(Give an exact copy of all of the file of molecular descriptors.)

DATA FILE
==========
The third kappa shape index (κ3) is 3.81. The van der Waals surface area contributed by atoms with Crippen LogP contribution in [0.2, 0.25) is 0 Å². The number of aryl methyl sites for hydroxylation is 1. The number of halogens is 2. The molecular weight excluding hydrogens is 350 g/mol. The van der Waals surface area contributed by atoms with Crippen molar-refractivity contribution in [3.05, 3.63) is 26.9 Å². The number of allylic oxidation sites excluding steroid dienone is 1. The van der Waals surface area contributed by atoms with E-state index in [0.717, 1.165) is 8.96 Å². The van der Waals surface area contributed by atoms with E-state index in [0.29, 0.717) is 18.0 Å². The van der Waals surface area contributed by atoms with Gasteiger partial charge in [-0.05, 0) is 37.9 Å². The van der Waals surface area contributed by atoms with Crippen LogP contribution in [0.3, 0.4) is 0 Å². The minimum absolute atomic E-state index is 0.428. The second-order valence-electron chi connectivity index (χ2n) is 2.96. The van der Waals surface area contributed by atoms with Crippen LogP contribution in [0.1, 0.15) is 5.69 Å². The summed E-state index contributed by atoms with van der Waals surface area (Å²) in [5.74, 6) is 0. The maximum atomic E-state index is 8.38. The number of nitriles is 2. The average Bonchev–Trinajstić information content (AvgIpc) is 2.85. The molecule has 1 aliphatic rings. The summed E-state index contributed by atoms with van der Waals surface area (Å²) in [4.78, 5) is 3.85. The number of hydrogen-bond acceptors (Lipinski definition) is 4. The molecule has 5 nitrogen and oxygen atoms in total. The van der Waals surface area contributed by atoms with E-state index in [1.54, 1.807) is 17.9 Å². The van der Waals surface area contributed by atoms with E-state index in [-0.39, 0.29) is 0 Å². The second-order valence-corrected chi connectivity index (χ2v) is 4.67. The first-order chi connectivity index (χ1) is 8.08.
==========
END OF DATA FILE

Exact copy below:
The third kappa shape index (κ3) is 3.81. The van der Waals surface area contributed by atoms with Crippen LogP contribution in [0.2, 0.25) is 0 Å². The number of aryl methyl sites for hydroxylation is 1. The number of halogens is 2. The molecular weight excluding hydrogens is 350 g/mol. The van der Waals surface area contributed by atoms with Crippen molar-refractivity contribution in [3.05, 3.63) is 26.9 Å². The number of allylic oxidation sites excluding steroid dienone is 1. The van der Waals surface area contributed by atoms with E-state index in [0.717, 1.165) is 8.96 Å². The van der Waals surface area contributed by atoms with E-state index in [0.29, 0.717) is 18.0 Å². The van der Waals surface area contributed by atoms with Gasteiger partial charge in [-0.05, 0) is 37.9 Å². The van der Waals surface area contributed by atoms with Crippen LogP contribution in [0.3, 0.4) is 0 Å². The minimum absolute atomic E-state index is 0.428. The second-order valence-electron chi connectivity index (χ2n) is 2.96. The van der Waals surface area contributed by atoms with Crippen LogP contribution in [0.1, 0.15) is 5.69 Å². The summed E-state index contributed by atoms with van der Waals surface area (Å²) in [5.74, 6) is 0. The maximum atomic E-state index is 8.38. The number of nitriles is 2. The average Bonchev–Trinajstić information content (AvgIpc) is 2.85. The molecule has 1 aliphatic rings. The summed E-state index contributed by atoms with van der Waals surface area (Å²) in [4.78, 5) is 3.85. The number of hydrogen-bond acceptors (Lipinski definition) is 4. The molecule has 5 nitrogen and oxygen atoms in total. The van der Waals surface area contributed by atoms with E-state index in [1.54, 1.807) is 17.9 Å². The van der Waals surface area contributed by atoms with E-state index in [-0.39, 0.29) is 0 Å². The second-order valence-corrected chi connectivity index (χ2v) is 4.67. The first-order chi connectivity index (χ1) is 8.08.